Britain to hold public holiday for King Charles’ coronation

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A public holiday will be held to mark the coronation of King Charles III in May, eight months after the death of his mother Queen Elizabeth II, the British government said Sunday.

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The national holiday will be held on Monday May 8, two days after the ceremony at Westminster Abbey, Downing Street said in a statement.

The government said that as with the coronation of Queen Elizabeth II in 1953, the royal event would be an opportunity for “families and communities across the country to come together and celebrate.”

King Charles, 73, will be formally crowned at London’s Westminster Abbey, following a long tradition dating back more than 900 years.

The monarch’s wife, Queen Consort Camilla, 75, will also be crowned.

Prime Minister Rishi Sunak said it would be “a unique moment for our country.”

“In recognition of this historic occasion, I am pleased to announce an additional bank holiday for the whole United Kingdom next year,” he said, according to the statement.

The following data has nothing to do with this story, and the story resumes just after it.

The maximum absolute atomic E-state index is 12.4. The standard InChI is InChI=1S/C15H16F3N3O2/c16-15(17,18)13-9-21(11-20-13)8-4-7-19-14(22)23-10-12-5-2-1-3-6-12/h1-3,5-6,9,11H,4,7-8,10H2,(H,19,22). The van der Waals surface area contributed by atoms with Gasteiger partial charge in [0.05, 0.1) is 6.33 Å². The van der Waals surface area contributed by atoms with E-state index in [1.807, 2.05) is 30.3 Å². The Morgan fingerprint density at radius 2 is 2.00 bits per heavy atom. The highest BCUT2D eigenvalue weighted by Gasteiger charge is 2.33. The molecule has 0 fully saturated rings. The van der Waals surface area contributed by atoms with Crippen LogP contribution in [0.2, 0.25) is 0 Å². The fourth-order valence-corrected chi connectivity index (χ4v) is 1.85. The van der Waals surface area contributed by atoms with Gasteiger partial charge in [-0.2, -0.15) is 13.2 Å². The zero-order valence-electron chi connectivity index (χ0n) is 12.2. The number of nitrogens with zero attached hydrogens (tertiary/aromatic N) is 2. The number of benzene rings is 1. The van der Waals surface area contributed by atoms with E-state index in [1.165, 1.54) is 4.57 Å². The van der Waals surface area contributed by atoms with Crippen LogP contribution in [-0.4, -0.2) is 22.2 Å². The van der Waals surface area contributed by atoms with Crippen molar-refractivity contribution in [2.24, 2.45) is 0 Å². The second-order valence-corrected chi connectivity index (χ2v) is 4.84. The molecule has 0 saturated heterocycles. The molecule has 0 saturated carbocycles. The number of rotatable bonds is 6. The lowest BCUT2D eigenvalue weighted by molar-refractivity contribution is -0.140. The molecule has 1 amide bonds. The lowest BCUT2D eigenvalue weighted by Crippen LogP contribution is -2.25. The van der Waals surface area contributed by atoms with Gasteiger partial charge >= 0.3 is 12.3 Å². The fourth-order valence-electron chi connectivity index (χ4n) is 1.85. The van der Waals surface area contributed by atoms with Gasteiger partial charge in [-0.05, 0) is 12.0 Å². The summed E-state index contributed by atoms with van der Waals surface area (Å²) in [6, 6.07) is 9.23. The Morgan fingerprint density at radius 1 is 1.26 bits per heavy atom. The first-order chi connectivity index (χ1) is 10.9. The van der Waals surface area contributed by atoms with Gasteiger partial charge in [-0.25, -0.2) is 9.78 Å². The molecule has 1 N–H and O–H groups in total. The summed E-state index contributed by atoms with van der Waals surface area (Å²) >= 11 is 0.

The coronation traditionally takes place some months after a new sovereign has ascended to the throne, following a period of national and royal mourning as well as intense preparation.

Buckingham Palace has said the coronation will reflect the monarchy’s historic traditions and its modern role.

Charles immediately became king when Queen Elizabeth died on September 8. He also took over as head of state of 14 Commonwealth countries, including Australia, Canada and New Zealand.

The Queen, who was 96, died at her remote Scottish estate Balmoral after a year of declining health. She was on the throne for a record 70 years.

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